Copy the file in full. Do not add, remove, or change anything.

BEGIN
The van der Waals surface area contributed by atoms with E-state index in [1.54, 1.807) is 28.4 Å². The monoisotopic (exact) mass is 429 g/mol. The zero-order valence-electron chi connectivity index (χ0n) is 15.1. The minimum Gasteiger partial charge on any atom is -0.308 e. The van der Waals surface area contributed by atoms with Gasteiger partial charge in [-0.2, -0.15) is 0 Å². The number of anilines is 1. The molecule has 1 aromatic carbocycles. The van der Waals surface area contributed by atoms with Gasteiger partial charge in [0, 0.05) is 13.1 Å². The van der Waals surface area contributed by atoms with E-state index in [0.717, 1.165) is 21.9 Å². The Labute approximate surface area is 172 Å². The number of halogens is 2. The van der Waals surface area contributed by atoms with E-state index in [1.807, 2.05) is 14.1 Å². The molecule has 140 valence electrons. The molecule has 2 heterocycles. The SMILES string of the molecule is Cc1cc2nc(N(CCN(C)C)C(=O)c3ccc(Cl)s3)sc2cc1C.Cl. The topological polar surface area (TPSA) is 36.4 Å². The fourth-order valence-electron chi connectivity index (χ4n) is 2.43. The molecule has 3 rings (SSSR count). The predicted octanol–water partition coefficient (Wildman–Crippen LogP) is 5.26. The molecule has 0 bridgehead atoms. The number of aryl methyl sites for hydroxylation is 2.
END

The van der Waals surface area contributed by atoms with E-state index in [1.54, 1.807) is 28.4 Å². The monoisotopic (exact) mass is 429 g/mol. The zero-order valence-electron chi connectivity index (χ0n) is 15.1. The minimum Gasteiger partial charge on any atom is -0.308 e. The van der Waals surface area contributed by atoms with Gasteiger partial charge in [-0.2, -0.15) is 0 Å². The number of anilines is 1. The molecule has 1 aromatic carbocycles. The van der Waals surface area contributed by atoms with Gasteiger partial charge in [0, 0.05) is 13.1 Å². The van der Waals surface area contributed by atoms with E-state index in [0.717, 1.165) is 21.9 Å². The Labute approximate surface area is 172 Å². The number of halogens is 2. The van der Waals surface area contributed by atoms with E-state index in [1.807, 2.05) is 14.1 Å². The molecule has 140 valence electrons. The molecule has 2 heterocycles. The SMILES string of the molecule is Cc1cc2nc(N(CCN(C)C)C(=O)c3ccc(Cl)s3)sc2cc1C.Cl. The topological polar surface area (TPSA) is 36.4 Å². The fourth-order valence-electron chi connectivity index (χ4n) is 2.43. The molecule has 3 rings (SSSR count). The predicted octanol–water partition coefficient (Wildman–Crippen LogP) is 5.26. The molecule has 0 bridgehead atoms. The number of aryl methyl sites for hydroxylation is 2.